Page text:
The European green crab (Carcinus maenas) is one of the most successful and damaging invasive species in the world. Its recent arrival along Washington's inland shorelines poses a threat to critically important estuarine ecosystems, including native species and shellfish resources, as well as critical wildlife habitat.
Source: Washington Sea Grant
A broad collaboration of volunteers, agencies, and tribes are working together to keep invasive European green crabs at bay in Washington state. This story map was produced by the Encyclopedia of Puget Sound and the Puget Sound Institute in collaboration with the Washington Sea Grant Crab Team.
The state's stay-at-home order has halted much of the field research that would normally be underway in Puget Sound this spring, but a small group of scientists and volunteers have been able to continue their search for an invading marauder along the shoreline. Their work has been classified as critical by the state.
Genetic testing shows that invasive European green crabs in Puget Sound likely did not come from the Sooke Basin in British Columbia as previously thought. New findings on the crab's origins were presented at the 2018 Salish Sea Ecosystem Conference in Seattle.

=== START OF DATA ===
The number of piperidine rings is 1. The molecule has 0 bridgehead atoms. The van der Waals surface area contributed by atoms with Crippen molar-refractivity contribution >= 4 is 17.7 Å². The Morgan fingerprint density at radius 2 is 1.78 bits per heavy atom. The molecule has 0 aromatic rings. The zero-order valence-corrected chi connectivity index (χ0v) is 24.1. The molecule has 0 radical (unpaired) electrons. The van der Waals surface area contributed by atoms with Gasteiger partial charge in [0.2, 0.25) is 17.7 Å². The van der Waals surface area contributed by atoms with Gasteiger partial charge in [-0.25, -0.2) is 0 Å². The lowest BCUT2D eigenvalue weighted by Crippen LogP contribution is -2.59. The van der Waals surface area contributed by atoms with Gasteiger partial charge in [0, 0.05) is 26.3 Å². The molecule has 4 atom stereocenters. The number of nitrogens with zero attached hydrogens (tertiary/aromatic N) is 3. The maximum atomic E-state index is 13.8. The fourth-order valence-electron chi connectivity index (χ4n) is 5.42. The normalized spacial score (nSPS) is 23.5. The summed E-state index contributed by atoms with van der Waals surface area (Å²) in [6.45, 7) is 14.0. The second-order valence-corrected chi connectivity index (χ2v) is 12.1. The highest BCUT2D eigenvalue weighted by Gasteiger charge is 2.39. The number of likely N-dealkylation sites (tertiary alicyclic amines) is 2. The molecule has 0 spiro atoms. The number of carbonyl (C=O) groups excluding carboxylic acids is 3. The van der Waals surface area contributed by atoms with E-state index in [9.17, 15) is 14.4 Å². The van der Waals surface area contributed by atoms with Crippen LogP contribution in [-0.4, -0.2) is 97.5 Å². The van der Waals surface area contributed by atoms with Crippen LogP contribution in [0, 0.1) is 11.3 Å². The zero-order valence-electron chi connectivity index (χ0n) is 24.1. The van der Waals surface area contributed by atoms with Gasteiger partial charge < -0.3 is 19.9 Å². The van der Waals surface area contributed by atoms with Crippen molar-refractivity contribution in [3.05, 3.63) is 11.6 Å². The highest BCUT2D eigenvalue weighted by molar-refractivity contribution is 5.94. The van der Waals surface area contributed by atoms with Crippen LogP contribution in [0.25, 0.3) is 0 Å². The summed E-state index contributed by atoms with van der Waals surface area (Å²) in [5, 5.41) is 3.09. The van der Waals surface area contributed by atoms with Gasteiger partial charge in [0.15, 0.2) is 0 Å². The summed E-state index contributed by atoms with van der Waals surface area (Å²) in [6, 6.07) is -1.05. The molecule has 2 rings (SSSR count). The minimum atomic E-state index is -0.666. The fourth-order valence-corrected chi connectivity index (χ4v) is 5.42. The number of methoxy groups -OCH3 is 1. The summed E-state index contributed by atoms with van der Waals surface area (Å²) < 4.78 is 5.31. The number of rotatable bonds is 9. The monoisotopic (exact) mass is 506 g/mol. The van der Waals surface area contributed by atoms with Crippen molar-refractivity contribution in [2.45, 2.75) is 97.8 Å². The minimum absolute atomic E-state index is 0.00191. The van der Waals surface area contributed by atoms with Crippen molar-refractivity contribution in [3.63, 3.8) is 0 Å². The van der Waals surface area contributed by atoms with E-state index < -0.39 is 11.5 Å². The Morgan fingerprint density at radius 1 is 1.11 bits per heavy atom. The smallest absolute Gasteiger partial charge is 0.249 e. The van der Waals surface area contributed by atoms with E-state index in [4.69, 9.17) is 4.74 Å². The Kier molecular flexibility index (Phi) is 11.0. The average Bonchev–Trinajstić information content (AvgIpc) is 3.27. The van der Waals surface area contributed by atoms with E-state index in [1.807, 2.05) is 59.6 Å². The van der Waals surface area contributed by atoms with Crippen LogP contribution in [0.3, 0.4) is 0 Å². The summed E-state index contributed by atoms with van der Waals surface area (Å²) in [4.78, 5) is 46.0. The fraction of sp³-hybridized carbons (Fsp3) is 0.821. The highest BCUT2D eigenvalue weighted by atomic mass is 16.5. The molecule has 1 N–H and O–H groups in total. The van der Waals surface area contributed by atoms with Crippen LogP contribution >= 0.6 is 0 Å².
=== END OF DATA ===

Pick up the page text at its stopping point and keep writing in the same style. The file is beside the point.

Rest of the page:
Another European green crab has been spotted in Puget Sound prompting concern that the species may gain a foothold in the region.
Gaps in regulations could allow invasive species to hitch a ride on ships and boats. We report on some of the potential impacts, and how state and federal agencies are trying to solve the problem.
Concerns over the potential arrival of the European green crab have inspired a small army of volunteers. A search is underway for early signs of an invasion.
The Washington Invasive Species Council evaluated more than 700 invasive species in and around Washington, considering their threats to the state’s environment, economy, and human health. They included terrestrial plants and animals, aquatic plants and animals (both freshwater and saltwater), insects and diseases. In the end, the council listed 50 “priority species” for action, including five marine animals and two marine plants, along with one virus that infects fish.